In operation of distributor 14, the staging area 128 is raised to its uppermost position shown in phantom in FIG. 13 where it receives loads of materials, such as stacks of paper 20, from conveyor 132. After receiving a load of material from conveyor 132, the staging area 128 is lowered and rotated about its vertical axis to an angular position for feeding the load to a workstation such as is seen in phantom in FIG. 1. Rotation may take place any time after leaving the upper elevation and before arriving at the lowest elevation, and may include the case of a static intermediate elevation for the rotation, as seen in FIG. 13. In the embodiment shown in FIG. 1, which is also seen in FIGS. 14 and 16-18, the receiving area of the workstation is accumulator 130. Distributor 14 distributes the load to accumulator 130, after which it returns to its position adjacent conveyor 132 for receiving the next load, going through the height adjustment and rotation about the vertical axis in the process. As seen in FIGS. 14 and 16-18, staging area 128 of distributor 14 is a conveyor. Specifically staging area 128 is preferred to be a two-way driven conveyor; such that the conveyor is driven in the same direction as conveyor 132 when the material is received from conveyor 132 and is driven in the opposite direction when it distributes material to the accumulator 130.
Hopper loader 16 is seen in the general layout of the material handling system, and showing its overall relationship to the rest of the system, in FIG. 1. The hopper loader has a frame 134. Channels 136 are mounted to frame 134 through brackets 138 which also mount the entire hopper loader to hopper 140. Wheels 142 ride in channels 136 and suspend receiving conveyor 144 for channels 136 and over hopper 140. Receiving conveyor 144 may be moved laterally with respect to hopper 140 by the extension of rod 146 of cylinder 148 as seen in FIGS. 17 and 18. Cylinder 148 is mounted to hopper 140. Retainer 150 is attached to frame 134 by fasteners 151 as seen in FIGS. 14 and 15, and has fingers 152 disposed from one edge thereof toward receiving conveyor 144. Rollers 154 on conveyor 144 have channels 156 formed into their circumference, such that they accommodate and receive fingers 152. A detector 158 preferably having a sender 158A and receiver 158B is positioned below receiving conveyor 144 and above the top of hopper 140. Arrows betweend the sender and receiver show line-of-sight travel of signals.
Frame 134 has been deleted from the hopper loader in FIGS. 17 and 18 for clarity.
FIG. 14 shows a stack of material being received from staging area 128 of distributor 14 onto accumulator 130. As shown in FIG. 14 the loader receiving conveyor 144 is positioned over the hopper loader and in a position to receive the stack of material from accumulator 130. FIG. 16 shows the material being received onto receiving conveyor 144 from driven conveyor 132 of accumulator 130. When the stack of material 20 has been received from accumulator 130, cylinder 148 is activated, extending rod 146 and moving receiving conveyor 144 laterally out from under stack 20. Stack 20 is prevented from moving with conveyor 144 as it abuts retainer 150. Fingers 152 extend into channels 156 in conveyor 144 and prevent the bottom-most layers of material from escaping through the clearance gap 162 between retainer 150 and conveyor 144.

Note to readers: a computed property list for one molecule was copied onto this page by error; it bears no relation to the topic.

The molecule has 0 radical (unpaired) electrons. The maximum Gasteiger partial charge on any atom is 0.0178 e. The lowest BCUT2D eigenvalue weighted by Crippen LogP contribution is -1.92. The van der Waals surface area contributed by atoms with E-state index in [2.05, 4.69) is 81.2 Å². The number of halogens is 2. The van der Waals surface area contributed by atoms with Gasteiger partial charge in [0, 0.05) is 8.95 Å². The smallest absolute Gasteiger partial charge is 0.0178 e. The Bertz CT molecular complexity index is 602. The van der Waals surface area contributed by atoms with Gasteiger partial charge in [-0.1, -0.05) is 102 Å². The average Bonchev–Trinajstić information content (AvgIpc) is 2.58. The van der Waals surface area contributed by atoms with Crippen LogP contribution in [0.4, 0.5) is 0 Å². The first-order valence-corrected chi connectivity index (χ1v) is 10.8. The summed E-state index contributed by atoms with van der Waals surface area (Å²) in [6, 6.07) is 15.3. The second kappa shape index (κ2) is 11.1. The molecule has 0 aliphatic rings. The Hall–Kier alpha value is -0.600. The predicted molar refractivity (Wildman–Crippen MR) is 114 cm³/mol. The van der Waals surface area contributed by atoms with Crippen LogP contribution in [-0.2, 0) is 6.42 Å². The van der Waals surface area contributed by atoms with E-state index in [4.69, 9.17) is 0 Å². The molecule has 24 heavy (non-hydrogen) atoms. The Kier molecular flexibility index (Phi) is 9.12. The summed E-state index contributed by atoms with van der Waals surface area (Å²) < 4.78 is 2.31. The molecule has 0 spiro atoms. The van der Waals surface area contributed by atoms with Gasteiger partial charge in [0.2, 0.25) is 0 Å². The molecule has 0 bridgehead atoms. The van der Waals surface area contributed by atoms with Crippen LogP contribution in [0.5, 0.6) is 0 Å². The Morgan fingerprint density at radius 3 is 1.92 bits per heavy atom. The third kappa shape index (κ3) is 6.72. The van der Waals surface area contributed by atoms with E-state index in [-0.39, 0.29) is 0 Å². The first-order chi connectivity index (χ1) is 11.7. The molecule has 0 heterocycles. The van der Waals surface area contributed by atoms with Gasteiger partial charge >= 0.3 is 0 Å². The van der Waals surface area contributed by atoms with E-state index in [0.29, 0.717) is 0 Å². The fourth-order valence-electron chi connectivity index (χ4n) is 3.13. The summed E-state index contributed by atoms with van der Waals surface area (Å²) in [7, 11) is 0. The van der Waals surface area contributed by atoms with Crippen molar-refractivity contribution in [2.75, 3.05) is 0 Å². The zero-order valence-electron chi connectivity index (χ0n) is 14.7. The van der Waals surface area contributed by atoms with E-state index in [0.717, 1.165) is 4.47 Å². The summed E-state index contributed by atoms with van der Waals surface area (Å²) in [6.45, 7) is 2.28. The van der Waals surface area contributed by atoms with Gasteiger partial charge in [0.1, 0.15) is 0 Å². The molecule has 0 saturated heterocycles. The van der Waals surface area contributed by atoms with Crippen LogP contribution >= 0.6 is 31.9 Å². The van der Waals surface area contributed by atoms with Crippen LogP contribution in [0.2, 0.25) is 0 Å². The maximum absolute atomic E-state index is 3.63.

As seen in FIG. 18, conveyor 144 has been withdrawn from over hopper 140. Conveyor 144 remains in the position shown in FIG. 18 until the load in hopper 140 has been reduced to the point where the top of the load is below the bottom of conveyor 144. At that point detector 158 detects that the load in the hopper is below conveyor 144 and initiates movement of conveyor 144 back over the hopper as in FIG. 14 such that it is ready to receive another load. The normal rest position, then, of conveyor 144, while hopper feeding is in operation, is that shown in FIG. 18. When the detector detects that the top of the material in the hopper is below the level indicated, elevator 144 is moved to the position shown in FIG. 14 for receiving another load. Typically as soon as conveyor 144 reaches the position shown in FIG. 14 another load is placed on it as shown in FIG. 16 and that load is then loaded into the hopper as in FIGS. 17 and 18.
The overall system of handling material may start as early as the operation of putting the material on the pallet, wherein the spacing sheets of the invention are used in order to provide for appropriate depalletizing operations. Loaded pallets 22 are placed on depalletizing tables 48. Loaded pallets 22 are seen prior to being placed on tables 48 in FIG. 1. Two pallets are seen having been placed on the pallet tables in FIG. 2. One of the pallets has been raised to a position for the depalletizing operation to proceed. The other pallet is seen at the lower level.
As the depalletizing operation is proceeding, pusher 36 rotates to its vertical position and pushes material off pallet load 22 as seen in FIG. 6. As the depalletized material is taken away by conveyors 24, 26, and 28, the pallet table 48 is further raised into a position for removal of the next layer of material from the pallet load. The spacing sheet remover decends and removes the spacing sheet. Pusher 36 then pushes the next layer of material off the pallet. After the last layer of material has been removed from the load, the spacing sheet remover removes the last spacing sheet, table 48 is lowered and the empty pallet 124 is deposited onto conveyor 126 and carried into the pallet collector where it is received into the stack of pallets. Pallet carrier 46 then moves another pallet table into position for depalletizing as in FIG. 2.